It is precisely the kind of stimulating encounter I'd hoped to find here in England.

Indeed. Yes, indeed.

I despise women with no life in them.

No blood.

When you awake, you will remember nothing.

Good Lord! Was it something that I said?

Now, Mr. Harker, come. We must talk seriously.

I want to sign the deed to my new home here in England.

Of course. Tonight? I won't hear of it.

This was meant to be a party to welcome our new neighbor.

Come, Count.

Come and dance with me.

But I hardly know... It doesn't matter. I'll teach you.

I meant, I hardly know you.





Oh, my God, Jonathan!

Don't ever do that! Oh.

I thought you loved to be frightened.

I think I shall go back to bed, Mr. Harker.

Mr. Harker, is it?

I see. Looks like I'm not gonna be good enough for the likes of you anymore.

Hobnobbing with royalty now, are we?

Really, Jonathan, you pretend to be so utterly modern.

We were just dancing. Just dancing!

That's a right amazing way of putting it.

Do you know, Jonathan, if you go on being cross, you're going to sprout the most enormous wart right on the end of your nose.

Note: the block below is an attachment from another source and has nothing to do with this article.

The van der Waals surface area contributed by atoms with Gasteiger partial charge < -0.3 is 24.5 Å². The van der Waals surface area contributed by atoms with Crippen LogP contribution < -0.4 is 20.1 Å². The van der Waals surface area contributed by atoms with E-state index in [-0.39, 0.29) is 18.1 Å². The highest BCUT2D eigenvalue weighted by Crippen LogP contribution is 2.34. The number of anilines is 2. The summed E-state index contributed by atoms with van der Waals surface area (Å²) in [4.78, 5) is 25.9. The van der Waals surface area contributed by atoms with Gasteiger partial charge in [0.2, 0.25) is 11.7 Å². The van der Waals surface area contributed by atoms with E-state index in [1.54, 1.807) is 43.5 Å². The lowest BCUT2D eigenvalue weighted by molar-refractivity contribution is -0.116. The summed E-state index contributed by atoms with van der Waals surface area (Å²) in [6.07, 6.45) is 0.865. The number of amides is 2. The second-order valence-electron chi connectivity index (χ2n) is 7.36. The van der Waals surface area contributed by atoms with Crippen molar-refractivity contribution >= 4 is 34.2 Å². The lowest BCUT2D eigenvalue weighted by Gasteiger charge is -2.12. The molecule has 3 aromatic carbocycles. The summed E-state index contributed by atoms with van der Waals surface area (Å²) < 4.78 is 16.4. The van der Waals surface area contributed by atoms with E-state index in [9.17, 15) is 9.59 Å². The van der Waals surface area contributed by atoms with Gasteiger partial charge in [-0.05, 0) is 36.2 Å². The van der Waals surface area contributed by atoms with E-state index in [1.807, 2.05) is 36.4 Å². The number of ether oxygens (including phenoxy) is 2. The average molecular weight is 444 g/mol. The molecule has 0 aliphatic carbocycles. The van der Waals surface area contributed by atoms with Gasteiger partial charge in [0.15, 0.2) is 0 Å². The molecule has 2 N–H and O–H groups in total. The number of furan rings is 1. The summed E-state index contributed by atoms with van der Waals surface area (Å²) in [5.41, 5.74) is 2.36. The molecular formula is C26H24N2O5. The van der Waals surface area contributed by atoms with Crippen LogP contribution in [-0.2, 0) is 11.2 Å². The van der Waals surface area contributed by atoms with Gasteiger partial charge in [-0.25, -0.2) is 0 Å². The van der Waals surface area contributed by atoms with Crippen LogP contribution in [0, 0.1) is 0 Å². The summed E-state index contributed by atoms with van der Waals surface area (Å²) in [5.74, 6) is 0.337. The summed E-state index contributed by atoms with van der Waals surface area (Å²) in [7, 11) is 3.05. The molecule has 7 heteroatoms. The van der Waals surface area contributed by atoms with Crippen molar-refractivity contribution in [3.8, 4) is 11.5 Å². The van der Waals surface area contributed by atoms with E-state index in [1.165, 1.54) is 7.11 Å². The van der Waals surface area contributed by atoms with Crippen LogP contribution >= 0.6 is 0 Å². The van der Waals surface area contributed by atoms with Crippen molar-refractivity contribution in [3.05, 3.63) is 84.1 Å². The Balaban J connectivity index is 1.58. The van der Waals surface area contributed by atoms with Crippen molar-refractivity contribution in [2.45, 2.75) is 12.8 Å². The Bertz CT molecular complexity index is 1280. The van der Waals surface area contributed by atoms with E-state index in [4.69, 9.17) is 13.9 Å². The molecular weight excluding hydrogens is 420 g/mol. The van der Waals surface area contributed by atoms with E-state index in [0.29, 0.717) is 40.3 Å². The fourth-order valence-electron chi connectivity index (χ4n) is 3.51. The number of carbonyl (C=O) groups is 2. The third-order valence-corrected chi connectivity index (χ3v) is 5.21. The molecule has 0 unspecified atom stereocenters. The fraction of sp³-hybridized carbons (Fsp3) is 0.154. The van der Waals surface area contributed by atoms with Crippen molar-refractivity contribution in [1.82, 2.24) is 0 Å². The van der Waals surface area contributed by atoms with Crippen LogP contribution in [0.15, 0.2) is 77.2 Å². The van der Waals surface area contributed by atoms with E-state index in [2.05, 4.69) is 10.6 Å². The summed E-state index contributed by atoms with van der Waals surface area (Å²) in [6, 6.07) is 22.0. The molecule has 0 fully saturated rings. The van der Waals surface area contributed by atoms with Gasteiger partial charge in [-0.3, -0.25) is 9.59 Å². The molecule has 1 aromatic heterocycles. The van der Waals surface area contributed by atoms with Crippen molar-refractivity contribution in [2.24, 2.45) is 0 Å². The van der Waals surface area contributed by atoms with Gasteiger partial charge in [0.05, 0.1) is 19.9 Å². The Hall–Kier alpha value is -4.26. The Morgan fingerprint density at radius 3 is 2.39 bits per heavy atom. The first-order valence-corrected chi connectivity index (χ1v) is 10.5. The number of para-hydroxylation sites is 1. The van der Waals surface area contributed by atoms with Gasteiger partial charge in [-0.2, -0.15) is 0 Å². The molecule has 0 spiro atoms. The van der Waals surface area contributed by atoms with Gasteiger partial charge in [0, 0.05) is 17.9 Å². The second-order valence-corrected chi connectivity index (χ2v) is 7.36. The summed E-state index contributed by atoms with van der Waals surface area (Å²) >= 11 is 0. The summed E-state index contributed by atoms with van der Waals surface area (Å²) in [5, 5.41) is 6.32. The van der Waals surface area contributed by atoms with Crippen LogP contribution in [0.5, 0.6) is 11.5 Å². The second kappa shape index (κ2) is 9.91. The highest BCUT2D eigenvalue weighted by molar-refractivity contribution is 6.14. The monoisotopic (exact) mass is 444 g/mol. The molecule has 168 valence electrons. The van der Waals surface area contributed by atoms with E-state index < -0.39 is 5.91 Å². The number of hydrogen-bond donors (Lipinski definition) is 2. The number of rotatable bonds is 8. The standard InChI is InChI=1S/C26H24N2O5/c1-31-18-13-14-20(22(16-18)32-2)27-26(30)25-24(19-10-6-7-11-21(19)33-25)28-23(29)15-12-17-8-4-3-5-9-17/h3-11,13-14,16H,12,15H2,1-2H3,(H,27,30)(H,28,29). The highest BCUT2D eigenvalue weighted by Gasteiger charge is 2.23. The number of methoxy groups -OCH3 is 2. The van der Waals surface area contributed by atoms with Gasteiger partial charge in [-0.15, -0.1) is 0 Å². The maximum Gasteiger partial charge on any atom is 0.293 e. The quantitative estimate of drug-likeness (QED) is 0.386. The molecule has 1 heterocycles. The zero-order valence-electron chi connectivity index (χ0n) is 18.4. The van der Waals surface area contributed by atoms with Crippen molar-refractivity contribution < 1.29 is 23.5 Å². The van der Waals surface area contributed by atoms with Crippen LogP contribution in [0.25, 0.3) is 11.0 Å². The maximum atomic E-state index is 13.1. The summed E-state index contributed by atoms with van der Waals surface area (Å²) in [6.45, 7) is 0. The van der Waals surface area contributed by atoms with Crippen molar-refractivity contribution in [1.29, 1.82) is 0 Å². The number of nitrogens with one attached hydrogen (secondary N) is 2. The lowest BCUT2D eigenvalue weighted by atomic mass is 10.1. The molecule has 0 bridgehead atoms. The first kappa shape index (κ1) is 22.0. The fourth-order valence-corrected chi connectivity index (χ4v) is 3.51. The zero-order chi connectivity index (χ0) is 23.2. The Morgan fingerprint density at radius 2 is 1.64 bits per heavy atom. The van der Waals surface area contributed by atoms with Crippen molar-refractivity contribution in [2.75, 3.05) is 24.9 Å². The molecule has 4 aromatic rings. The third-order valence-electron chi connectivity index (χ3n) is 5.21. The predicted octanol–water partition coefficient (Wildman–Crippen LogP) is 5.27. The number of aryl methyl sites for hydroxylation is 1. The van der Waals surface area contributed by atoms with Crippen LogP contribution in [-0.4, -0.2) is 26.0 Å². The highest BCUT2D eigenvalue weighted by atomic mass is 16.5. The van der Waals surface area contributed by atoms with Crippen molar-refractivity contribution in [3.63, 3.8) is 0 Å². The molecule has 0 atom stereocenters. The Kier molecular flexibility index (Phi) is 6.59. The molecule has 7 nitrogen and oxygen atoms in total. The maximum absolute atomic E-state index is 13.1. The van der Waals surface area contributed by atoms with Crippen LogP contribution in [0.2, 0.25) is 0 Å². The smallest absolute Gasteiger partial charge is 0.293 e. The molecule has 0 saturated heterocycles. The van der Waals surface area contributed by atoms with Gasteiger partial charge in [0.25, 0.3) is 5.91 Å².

It's nothing.

It's just a dog.

Bloody hell, that hurts.

Bloody heck.




Here we go.

Here we go.

Nice and fat and juicy.

Good evening.

It will not open.

You have nothing to fear.

I'm accustomed to barring my home.

There are wolves in Transylvania.

Not here, there ain't.

You must have patience with me.

You must try to understand me.

I can reward you with a long and fruitful life, but I must have your loyalty.

Can you give that?

Then come.

I've been bit by a bat.

Yes, I see.

Go on, then, lads. Let the dog see the rabbit.

Good morning, Dad. We got that.

Good morning, Burt.

Morning, Billy, lad. Tally-ho.

Come now! Mind yourself! Mind where you're going!


What is it? Mina, what's wrong? What is it?

The moonlight... And the flapping...

Papa! Papa, come quickly!

Darling, try and tell me what's wrong.

I... I... What is it?

Papa, come quickly!

Papa, help her! What's wrong with her?

She can't breathe.

My throat pains me so.

I can't get any air.

There's plenty. Take a deep breath.

What happened? I don't know.

She's so white. Asphyxia.

Just breathe in, darling. Just breathe.

Mina, breathe.

Breathe, please. Try!

Mina, breathe! Breathe! Mina! Try, darling.

Mina, breathe, breathe! I can't breathe!

Oh, Papa, stop it!

Breathe! Oh, Father, be careful!

Breathe! Mina, Mina! Breathe!

Oh, Papa, stop it!

Breathe, breathe.

Try, darling, just... Breathe.


Oh, my God, Papa. She's dead.

Look at her throat!

Two punctures.

Not very large, but not wholesome.

Not wholesome, Papa? What are you talking about?

Jonathan, get her out of here. Jonathan, please.

12, Van Briggle Strasse, Amsterdam.

Yes, Professor Abraham Van Helsing.

Now, read the whole thing back to me like a good girl.

Nothing for me, thank you.

Come on. You need your strength.

I should never have left her alone.